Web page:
The trailer dropped this week for the forthcoming drama Saving Mr Banks, the 1960s-set, more-or-less true story of the fraught relationship between Walt Disney (played here by Tom Hanks) and author PL Travers (Emma Thompson, below) in the run-up to the Mouse House's screen adaptation of her Mary Poppins books.
What's interesting about the movie, though, is that it puts the spotlight back on Travers, a most fascinating woman, whose private life was anything but simple.
For instance, later biographies identified her as bisexual and, at aged 40, she adopted an Irish baby boy, but not his twin brother, apparently on the advice of her astrologer (and this was a year after she attempted to adopt her teenage maid).
Aged 17, that boy, named Camillus Travers Hone, randomly met his twin brother in a pub (he died in London in 2011).
Travers died in 1996 aged 96. Expect to read a lot more about her and her work in the coming months.
* The Light House Cinema/Chapters book club has announced its roster of reading choices (and their subsequent film adaptations) for the rest of the year.
First up is Cruel Intentions (based on the novel Les Liaisons Dangereuses) on July 29; Ghost World (the club's first graphic novel pick) on August 26; Apocalypse Now (loosely based on Conrad's Heart of Darkness) on September 30; Misery, based on Stephen King's novel, on October 28; and Fear and Loathing in Las Vegas, adapted from Hunter S Thompson's book, on November 25.
See www.lighthousecinema.ie for more details.
* Continuing the book-to-screen theme, it seems Ben Affleck is close to signing on to play the male lead in the planned adaptation of Gillian Flynn's best-seller Gone Girl.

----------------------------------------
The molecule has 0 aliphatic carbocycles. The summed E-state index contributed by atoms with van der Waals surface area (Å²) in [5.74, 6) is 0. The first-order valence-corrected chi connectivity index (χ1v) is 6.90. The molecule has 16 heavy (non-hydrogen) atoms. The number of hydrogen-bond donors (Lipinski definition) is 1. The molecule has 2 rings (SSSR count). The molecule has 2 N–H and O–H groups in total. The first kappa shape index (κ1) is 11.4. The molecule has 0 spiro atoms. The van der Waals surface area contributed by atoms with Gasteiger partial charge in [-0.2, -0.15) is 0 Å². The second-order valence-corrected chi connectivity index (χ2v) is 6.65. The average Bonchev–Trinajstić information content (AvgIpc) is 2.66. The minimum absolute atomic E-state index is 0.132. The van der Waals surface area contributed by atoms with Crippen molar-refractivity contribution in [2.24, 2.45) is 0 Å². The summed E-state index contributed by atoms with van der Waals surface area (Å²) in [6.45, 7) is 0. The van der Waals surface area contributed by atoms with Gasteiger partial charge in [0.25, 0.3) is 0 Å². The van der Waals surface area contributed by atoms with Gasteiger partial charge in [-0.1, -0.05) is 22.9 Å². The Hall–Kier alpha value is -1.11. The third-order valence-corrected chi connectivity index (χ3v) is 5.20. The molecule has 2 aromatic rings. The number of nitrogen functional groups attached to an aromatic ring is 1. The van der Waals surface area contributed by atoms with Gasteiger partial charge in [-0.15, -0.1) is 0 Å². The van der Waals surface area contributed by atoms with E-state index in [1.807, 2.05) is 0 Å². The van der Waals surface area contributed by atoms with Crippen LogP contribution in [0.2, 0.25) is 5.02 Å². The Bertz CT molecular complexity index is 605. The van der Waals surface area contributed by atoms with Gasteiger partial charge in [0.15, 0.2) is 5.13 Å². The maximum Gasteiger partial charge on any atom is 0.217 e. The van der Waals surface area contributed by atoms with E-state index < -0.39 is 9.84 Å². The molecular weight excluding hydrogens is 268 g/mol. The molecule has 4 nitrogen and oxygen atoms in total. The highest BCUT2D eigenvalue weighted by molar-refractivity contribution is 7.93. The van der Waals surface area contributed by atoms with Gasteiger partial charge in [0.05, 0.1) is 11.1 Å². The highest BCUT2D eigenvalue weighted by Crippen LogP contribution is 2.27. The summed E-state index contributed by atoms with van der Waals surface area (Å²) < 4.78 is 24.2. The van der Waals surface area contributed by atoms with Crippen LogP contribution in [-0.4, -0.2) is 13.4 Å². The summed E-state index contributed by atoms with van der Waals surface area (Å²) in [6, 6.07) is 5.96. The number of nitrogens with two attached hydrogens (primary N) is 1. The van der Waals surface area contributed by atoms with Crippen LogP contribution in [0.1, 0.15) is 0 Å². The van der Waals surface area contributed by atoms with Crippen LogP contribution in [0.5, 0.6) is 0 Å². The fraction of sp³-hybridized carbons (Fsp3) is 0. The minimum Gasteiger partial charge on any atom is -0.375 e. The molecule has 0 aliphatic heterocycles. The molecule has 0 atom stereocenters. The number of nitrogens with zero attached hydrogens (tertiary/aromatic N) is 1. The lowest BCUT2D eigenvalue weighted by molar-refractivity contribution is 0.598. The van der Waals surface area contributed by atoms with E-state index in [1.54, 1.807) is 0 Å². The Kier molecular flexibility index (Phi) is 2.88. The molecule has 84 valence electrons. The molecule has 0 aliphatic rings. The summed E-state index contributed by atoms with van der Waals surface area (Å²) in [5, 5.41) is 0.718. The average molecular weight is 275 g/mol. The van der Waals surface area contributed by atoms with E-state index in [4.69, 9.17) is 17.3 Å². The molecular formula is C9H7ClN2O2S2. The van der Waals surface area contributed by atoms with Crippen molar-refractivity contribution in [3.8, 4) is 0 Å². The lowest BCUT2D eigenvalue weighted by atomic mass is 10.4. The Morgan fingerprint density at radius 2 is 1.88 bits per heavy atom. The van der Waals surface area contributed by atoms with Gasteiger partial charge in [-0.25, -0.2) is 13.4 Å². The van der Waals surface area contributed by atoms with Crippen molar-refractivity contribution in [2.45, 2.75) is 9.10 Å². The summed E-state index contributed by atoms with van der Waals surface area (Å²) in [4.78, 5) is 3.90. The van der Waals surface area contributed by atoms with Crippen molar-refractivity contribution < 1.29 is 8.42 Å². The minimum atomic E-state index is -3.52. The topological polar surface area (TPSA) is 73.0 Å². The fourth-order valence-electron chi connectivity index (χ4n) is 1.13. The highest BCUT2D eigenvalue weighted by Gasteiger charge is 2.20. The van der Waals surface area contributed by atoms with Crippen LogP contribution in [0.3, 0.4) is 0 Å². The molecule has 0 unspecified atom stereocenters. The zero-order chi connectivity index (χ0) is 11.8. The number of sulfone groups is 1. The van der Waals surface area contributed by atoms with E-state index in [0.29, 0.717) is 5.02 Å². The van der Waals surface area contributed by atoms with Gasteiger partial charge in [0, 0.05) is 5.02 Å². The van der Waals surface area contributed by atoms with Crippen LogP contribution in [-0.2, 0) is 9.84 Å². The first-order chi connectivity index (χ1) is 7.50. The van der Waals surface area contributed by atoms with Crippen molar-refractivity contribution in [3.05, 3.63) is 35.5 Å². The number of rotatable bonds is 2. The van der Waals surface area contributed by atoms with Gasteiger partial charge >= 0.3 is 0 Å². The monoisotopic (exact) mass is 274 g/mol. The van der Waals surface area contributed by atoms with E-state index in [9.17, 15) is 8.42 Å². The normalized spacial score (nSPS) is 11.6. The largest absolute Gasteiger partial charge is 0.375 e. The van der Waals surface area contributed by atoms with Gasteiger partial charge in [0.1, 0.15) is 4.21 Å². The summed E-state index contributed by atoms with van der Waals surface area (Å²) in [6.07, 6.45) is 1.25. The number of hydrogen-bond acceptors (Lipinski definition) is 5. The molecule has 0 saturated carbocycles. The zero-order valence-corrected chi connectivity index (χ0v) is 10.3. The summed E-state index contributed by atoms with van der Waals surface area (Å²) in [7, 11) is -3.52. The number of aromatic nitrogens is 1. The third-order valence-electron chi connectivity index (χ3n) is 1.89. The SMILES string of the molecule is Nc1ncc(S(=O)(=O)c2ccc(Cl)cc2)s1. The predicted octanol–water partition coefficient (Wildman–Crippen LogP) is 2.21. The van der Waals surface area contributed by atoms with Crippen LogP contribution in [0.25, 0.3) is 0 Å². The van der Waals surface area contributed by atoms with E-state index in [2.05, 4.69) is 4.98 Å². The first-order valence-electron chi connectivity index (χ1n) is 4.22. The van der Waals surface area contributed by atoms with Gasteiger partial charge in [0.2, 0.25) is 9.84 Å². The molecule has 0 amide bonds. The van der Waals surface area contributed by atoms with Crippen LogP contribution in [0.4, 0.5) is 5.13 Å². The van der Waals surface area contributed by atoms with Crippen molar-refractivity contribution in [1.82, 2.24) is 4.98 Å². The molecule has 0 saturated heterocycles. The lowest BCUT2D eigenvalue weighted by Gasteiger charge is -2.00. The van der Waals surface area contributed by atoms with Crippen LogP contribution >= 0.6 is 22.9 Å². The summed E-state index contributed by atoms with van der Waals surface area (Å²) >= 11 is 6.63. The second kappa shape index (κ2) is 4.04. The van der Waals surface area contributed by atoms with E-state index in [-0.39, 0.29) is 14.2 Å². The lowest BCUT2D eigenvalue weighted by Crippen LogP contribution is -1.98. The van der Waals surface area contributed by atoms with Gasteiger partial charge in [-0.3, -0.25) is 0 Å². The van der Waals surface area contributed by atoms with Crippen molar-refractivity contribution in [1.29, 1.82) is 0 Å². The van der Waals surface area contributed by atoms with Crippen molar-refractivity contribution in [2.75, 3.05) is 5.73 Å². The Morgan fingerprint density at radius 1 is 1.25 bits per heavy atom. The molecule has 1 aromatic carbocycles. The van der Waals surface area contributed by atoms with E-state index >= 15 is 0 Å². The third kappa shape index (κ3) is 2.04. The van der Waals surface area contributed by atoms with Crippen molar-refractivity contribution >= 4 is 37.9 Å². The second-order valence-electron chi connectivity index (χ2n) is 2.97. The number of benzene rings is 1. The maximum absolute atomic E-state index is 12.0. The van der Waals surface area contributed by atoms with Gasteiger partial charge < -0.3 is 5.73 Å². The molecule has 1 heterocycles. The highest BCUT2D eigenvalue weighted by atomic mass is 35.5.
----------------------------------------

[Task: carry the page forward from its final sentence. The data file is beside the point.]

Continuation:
No word yet on who will play the crucial role of protagonist Amy, though, personally, Reel Life is keeping its fingers crossed that Emily Blunt gets the part. And every other part going in Hollywood. Because we love her.
* Can Andrew Garfield get more adorable? No, seriously, can he? Talking to Entertainment Weekly recently, Garfield (inset) mentioned how he's had discussions with the makers of Spider-Man in which he raised the prospect of Peter Parker's future love interest, MJ Watson, being played by a man.
"Why can't we discover that Peter is exploring his sexuality?" said Garfield.
"It's hardly even groundbreaking! So why can't he be gay?
"Why can't he be into boys?"
Andrew even had an actor in mind to play MJ – Chronicle star Michael B Jordan, who is about to have a massive breakthrough year (and possibly even an Oscar nomination) with his upcoming movie, Fruitvale Station.
* Lastly, given what's been dominating the news in this country over the past fortnight, Reel Life came across a fascinating article on the excellent Film School Rejects site, entitled 'A Brief (Almost Silent) History of Abortion in the Movies'.
The earliest reference in the movies is dated back to the 1916 film, Where Are My Children?, but, apart from a muted reference in the 1930s Clark Gable project Men in White, Hollywood went almost decades without tackling the issue.
The most high-profile films from the past 40 years to brave the subject have been Cabaret, the Irish-made Circle of Friends (below), The Cider House Rules, and (people often seem to forget amidst all the strutting) Dirty Dancing.